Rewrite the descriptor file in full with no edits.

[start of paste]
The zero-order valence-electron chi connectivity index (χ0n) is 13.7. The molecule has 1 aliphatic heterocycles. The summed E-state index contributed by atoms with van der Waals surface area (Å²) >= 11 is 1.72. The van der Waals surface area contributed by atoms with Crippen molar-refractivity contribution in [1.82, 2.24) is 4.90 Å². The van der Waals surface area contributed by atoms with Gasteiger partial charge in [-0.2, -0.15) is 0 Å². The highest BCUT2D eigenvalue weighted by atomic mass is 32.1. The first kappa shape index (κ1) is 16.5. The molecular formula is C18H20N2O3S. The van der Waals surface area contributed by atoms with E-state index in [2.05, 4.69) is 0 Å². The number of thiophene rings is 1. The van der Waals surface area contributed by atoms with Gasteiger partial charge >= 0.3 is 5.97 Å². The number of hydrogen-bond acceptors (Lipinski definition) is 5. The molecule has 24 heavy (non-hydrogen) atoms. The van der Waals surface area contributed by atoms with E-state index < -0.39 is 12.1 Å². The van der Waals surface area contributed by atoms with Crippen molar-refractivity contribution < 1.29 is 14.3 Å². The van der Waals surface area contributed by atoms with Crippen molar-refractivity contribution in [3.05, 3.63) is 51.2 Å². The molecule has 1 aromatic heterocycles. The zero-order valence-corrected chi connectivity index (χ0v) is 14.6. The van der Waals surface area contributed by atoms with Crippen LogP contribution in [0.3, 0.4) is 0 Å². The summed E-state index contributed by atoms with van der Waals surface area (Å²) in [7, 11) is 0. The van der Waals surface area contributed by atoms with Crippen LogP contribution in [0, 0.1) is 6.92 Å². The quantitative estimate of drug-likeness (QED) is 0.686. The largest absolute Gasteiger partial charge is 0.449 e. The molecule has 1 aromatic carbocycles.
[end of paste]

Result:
The zero-order valence-electron chi connectivity index (χ0n) is 13.7. The molecule has 1 aliphatic heterocycles. The summed E-state index contributed by atoms with van der Waals surface area (Å²) >= 11 is 1.72. The van der Waals surface area contributed by atoms with Crippen molar-refractivity contribution in [1.82, 2.24) is 4.90 Å². The van der Waals surface area contributed by atoms with Gasteiger partial charge in [-0.2, -0.15) is 0 Å². The highest BCUT2D eigenvalue weighted by atomic mass is 32.1. The first kappa shape index (κ1) is 16.5. The molecular formula is C18H20N2O3S. The van der Waals surface area contributed by atoms with E-state index in [2.05, 4.69) is 0 Å². The number of thiophene rings is 1. The van der Waals surface area contributed by atoms with Gasteiger partial charge >= 0.3 is 5.97 Å². The number of hydrogen-bond acceptors (Lipinski definition) is 5. The molecule has 24 heavy (non-hydrogen) atoms. The van der Waals surface area contributed by atoms with E-state index < -0.39 is 12.1 Å². The van der Waals surface area contributed by atoms with Crippen molar-refractivity contribution < 1.29 is 14.3 Å². The van der Waals surface area contributed by atoms with Crippen molar-refractivity contribution in [3.05, 3.63) is 51.2 Å². The molecule has 1 aromatic heterocycles. The zero-order valence-corrected chi connectivity index (χ0v) is 14.6. The van der Waals surface area contributed by atoms with Crippen LogP contribution in [0.3, 0.4) is 0 Å². The summed E-state index contributed by atoms with van der Waals surface area (Å²) in [7, 11) is 0. The van der Waals surface area contributed by atoms with Crippen LogP contribution in [0, 0.1) is 6.92 Å². The quantitative estimate of drug-likeness (QED) is 0.686. The largest absolute Gasteiger partial charge is 0.449 e. The molecule has 1 aromatic carbocycles.